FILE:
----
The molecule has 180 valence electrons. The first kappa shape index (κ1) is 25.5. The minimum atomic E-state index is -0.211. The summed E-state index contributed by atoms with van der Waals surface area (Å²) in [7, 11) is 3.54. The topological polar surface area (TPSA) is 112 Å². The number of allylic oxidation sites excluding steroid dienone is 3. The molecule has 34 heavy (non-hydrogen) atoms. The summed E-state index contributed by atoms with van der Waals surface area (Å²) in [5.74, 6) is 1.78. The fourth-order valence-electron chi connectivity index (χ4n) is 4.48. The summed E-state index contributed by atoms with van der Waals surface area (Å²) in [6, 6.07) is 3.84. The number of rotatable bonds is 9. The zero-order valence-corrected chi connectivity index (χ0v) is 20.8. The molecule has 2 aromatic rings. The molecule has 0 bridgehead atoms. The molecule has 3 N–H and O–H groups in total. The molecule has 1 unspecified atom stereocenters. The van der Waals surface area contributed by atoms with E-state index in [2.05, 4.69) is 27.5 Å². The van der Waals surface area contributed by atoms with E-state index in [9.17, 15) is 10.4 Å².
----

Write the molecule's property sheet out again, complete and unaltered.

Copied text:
The molecule has 180 valence electrons. The first kappa shape index (κ1) is 25.5. The minimum atomic E-state index is -0.211. The summed E-state index contributed by atoms with van der Waals surface area (Å²) in [7, 11) is 3.54. The topological polar surface area (TPSA) is 112 Å². The number of allylic oxidation sites excluding steroid dienone is 3. The molecule has 34 heavy (non-hydrogen) atoms. The summed E-state index contributed by atoms with van der Waals surface area (Å²) in [5.74, 6) is 1.78. The fourth-order valence-electron chi connectivity index (χ4n) is 4.48. The summed E-state index contributed by atoms with van der Waals surface area (Å²) in [6, 6.07) is 3.84. The number of rotatable bonds is 9. The zero-order valence-corrected chi connectivity index (χ0v) is 20.8. The molecule has 2 aromatic rings. The molecule has 0 bridgehead atoms. The molecule has 3 N–H and O–H groups in total. The molecule has 1 unspecified atom stereocenters. The van der Waals surface area contributed by atoms with E-state index in [2.05, 4.69) is 27.5 Å². The van der Waals surface area contributed by atoms with E-state index in [9.17, 15) is 10.4 Å².